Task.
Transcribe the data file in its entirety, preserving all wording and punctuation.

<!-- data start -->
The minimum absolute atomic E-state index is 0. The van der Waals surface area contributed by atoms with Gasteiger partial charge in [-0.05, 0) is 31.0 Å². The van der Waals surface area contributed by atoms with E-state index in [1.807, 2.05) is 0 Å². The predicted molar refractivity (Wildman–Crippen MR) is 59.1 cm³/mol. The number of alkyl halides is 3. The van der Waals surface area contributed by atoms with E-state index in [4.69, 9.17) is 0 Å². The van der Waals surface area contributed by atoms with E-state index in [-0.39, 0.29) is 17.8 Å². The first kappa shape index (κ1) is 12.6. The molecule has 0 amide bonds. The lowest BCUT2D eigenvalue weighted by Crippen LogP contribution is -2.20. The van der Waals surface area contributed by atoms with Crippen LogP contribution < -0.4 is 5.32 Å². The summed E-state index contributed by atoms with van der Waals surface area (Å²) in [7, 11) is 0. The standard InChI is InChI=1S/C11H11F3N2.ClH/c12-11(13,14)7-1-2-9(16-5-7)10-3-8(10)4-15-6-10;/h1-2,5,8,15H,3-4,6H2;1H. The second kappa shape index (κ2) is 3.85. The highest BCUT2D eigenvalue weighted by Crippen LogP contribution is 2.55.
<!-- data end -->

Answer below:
The minimum absolute atomic E-state index is 0. The van der Waals surface area contributed by atoms with Gasteiger partial charge in [-0.05, 0) is 31.0 Å². The van der Waals surface area contributed by atoms with E-state index in [1.807, 2.05) is 0 Å². The predicted molar refractivity (Wildman–Crippen MR) is 59.1 cm³/mol. The number of alkyl halides is 3. The van der Waals surface area contributed by atoms with E-state index in [4.69, 9.17) is 0 Å². The van der Waals surface area contributed by atoms with E-state index in [-0.39, 0.29) is 17.8 Å². The first kappa shape index (κ1) is 12.6. The molecule has 0 amide bonds. The lowest BCUT2D eigenvalue weighted by Crippen LogP contribution is -2.20. The van der Waals surface area contributed by atoms with Crippen LogP contribution < -0.4 is 5.32 Å². The summed E-state index contributed by atoms with van der Waals surface area (Å²) in [7, 11) is 0. The standard InChI is InChI=1S/C11H11F3N2.ClH/c12-11(13,14)7-1-2-9(16-5-7)10-3-8(10)4-15-6-10;/h1-2,5,8,15H,3-4,6H2;1H. The second kappa shape index (κ2) is 3.85. The highest BCUT2D eigenvalue weighted by Crippen LogP contribution is 2.55.